The Limits of Bargaining Power as an Interpretive Aid
6 Pages Posted: 7 Jul 2009 Last revised: 28 Aug 2009
Date Written: July 6, 2009
This is a short response to a recent essay by Omri Ben-Shahar ("A Bargaining Power Theory of Default Rules," 109 Colum. L. Rev. 396 (2009)). It is part of a broader forthcoming analysis of contract interpretation.
Professor Ben-Shahar argues that evidence of bargaining power should inform courts when they fill contractual gaps. I make several observations in response: (1) a significant portion of Ben-Shahar's argument applies not to gaps but to other kinds of contractual questions, and it has less force for gaps; (2) reliable evidence about bargaining power is often unavailable; (3) contracts should not be interpreted, generally speaking, based on an analysis of how parties have divided contractual surplus, because an intent regarding general surplus division does not follow from evidence regarding specific surplus divisions; and (4) even when one party is strong enough to apparently dictate terms, there is no good general reason to allow it to dictate specific terms ex post. In principle, my analysis is not meant to refute Professor Ben-Shahar's general line of reasoning but to suggest that bargaining power, though important theoretically, is unlikely to be useful as an independent interpretive aid in contract law.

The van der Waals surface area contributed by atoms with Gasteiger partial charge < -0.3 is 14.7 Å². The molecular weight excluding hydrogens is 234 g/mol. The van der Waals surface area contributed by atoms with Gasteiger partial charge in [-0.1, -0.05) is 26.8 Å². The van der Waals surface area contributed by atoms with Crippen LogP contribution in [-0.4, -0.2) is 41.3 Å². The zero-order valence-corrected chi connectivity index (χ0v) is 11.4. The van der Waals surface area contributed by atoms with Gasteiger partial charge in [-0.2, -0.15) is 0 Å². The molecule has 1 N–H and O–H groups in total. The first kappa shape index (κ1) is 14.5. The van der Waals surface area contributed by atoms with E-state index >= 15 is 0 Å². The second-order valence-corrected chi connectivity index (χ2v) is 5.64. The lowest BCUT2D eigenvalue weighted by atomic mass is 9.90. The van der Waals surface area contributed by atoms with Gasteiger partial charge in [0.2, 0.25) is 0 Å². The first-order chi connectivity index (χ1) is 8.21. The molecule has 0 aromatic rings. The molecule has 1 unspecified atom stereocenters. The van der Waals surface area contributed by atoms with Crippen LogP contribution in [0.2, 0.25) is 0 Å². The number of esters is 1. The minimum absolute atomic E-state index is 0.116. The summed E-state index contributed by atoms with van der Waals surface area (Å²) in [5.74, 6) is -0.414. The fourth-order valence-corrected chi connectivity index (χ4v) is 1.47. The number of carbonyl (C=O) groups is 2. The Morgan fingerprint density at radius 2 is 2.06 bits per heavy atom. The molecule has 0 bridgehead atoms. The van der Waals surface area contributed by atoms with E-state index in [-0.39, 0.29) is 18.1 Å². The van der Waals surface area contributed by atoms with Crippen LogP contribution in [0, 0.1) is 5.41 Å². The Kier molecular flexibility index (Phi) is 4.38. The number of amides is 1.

Keywords: contracts, interpretation, gaps, bargaining power
JEL Classification: K12
Suggested Citation: Suggested Citation